A brutal drug war has erupted right next door in Mexico.
We don't hear a lot about it, which is perhaps understandable given the nation's continued preoccupation with Iraq and Afghanistan. But there are good reasons why we should care about a conflict that has claimed 3,700 lives in 2008.
The recent kidnapping of a 6-year-old boy in Las Vegas, Cole Puffinburger, is a sign of the spillover effects of the drug war. Police say it was the work of gunmen working for a Mexican drug cartel. The American consulate in Monterrey was attacked this month by a gunman who fired shots at the building, and another man who lobbed a grenade.
As a sign of mounting U.S. concern, Secretary of State Condoleezza Rice traveled to Mexico last week for talks about improving cooperation with a key trading partner.
"Mexico faces unprecedented difficulties in terms of crime and links between crime and drugs … that have significant implications for the United States as well," Rice said.
The drug war also threatens Mexico's fledgling democracy, much like Colombia in the 1980s.
In late 2006, Mexico President Felipe Calderon sent 25,000 soldiers and federal police to combat the cartels. The military campaign only intensified the bloodletting. A recent opinion poll found that 56 percent of Mexicans believe the cartels are more powerful than the government.
U.S. officials recognize that this country shares some of the responsibility for the drug violence, due to the demand for illegal narcotics as well as the smuggling of guns from the United States to drug gangs in Mexico.
Congress in June approved the Merida Initiative, a $1.4-billion counter-narcotics program to assist Mexico over the next five years. The money can't arrive fast enough, say Mexican officials.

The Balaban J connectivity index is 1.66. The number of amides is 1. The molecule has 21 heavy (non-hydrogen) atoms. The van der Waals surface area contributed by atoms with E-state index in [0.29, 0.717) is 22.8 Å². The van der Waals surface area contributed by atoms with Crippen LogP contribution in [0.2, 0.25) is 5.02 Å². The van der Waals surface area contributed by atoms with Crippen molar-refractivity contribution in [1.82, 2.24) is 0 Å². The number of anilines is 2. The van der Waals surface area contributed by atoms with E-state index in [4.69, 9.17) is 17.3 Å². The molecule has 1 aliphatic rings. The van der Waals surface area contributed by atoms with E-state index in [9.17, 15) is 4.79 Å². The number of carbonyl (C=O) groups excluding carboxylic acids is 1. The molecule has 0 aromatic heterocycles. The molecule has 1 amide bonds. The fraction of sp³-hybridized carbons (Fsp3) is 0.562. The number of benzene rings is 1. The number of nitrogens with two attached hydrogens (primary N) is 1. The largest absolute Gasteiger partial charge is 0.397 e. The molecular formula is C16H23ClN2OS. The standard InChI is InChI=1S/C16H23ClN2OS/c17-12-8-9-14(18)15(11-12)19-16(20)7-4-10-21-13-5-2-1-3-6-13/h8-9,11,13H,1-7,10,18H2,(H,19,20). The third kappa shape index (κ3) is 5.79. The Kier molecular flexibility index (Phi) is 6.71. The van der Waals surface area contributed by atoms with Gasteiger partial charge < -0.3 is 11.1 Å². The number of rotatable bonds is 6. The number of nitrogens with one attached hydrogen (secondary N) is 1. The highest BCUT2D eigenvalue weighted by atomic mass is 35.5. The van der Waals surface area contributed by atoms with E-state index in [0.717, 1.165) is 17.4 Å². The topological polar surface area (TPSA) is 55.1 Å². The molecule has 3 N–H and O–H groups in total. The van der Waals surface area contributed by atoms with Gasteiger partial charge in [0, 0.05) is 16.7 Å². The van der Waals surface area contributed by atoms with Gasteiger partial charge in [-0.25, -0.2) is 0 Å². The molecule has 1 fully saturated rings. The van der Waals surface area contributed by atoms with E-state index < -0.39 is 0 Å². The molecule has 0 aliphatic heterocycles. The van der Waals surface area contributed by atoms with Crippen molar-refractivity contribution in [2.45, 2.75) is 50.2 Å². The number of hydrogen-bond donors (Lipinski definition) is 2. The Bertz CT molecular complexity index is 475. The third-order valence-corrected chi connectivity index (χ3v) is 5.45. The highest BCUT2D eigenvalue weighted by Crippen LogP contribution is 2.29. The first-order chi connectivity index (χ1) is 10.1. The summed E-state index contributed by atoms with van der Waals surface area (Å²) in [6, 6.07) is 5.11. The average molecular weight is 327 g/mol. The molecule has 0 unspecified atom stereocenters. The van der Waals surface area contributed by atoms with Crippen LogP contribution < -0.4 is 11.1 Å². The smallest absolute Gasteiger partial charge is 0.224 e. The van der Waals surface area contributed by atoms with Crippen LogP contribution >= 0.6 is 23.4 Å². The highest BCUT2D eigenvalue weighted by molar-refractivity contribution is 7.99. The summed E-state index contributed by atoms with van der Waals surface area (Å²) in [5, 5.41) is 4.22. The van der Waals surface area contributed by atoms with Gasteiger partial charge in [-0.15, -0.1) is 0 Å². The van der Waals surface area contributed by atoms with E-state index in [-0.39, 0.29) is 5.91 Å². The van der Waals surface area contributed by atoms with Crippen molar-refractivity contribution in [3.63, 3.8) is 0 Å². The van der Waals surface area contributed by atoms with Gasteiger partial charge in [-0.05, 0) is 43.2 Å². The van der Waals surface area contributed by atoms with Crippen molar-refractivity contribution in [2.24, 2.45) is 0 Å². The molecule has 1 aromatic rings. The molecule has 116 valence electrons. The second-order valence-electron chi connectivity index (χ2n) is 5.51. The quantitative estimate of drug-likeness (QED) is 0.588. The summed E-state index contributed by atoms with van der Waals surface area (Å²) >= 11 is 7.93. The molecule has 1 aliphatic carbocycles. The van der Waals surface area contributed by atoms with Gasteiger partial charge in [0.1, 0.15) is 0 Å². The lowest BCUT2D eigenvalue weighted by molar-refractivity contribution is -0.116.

That sense of urgency is not shared by the U.S. media.
"The U.S. press has an obligation here," Lee Bollinger, president of Columbia University, told a conference organized recently by Columbia University School of Journalism. "I call on the U.S. media to step up to its obligation to cover this story with at least as much interest and depth as it covers violence in Iraq or Afghanistan."
Meanwhile, Mexico has become the most dangerous place for journalists in this hemisphere, the conference heard. Reporters routinely take their bylines off stories about the drug business. Some stories simply aren't covered at all. Those who are brave enough to risk reporting often suffer dire consequences, are savagely beaten, and even murdered.
One prominent newspaper owner, Alejandro Junco of Reforma, Mexico's largest daily, said he had recently been obliged to send his entire family to the United States for safety.
He described how two reporters from his paper quit after they were attacked by armed men while investigating a drug-related story. They were beaten and left with broken eardrums, collar bones and ribs.
"The more we go after them the harder they push back. Life is cheap," Junco said.
Another editor, Alberto Quijano of El Norte in the border city of Ciudad Juarez, across the river from El Paso, Texas, said he disconnected his home telephone in order to protect his family from repeated death threats.
Almost half the 75 Mexican journalists murdered or disappeared over the last two decades were killed since 2004. Mexico ranks 10th in the world "impunity index," with barely 1 percent of violent crimes successfully prosecuted. The conviction rate for cases involving journalists is higher, but still just 14 percent.
A Special Prosecutor for Crimes against Journalists was appointed, but critics point out the prosecutor has no powers of investigation and cannot file charges.
"If you can run drugs without fear of being caught," Junco says, "then you can also kidnap, extort, rape and kill, and disregard any law that impedes you — all with impunity."
Junco refuses to give in. "It is our resolve to speak out," he said.
Contact David Adams at email@example.com or (305)361-6393.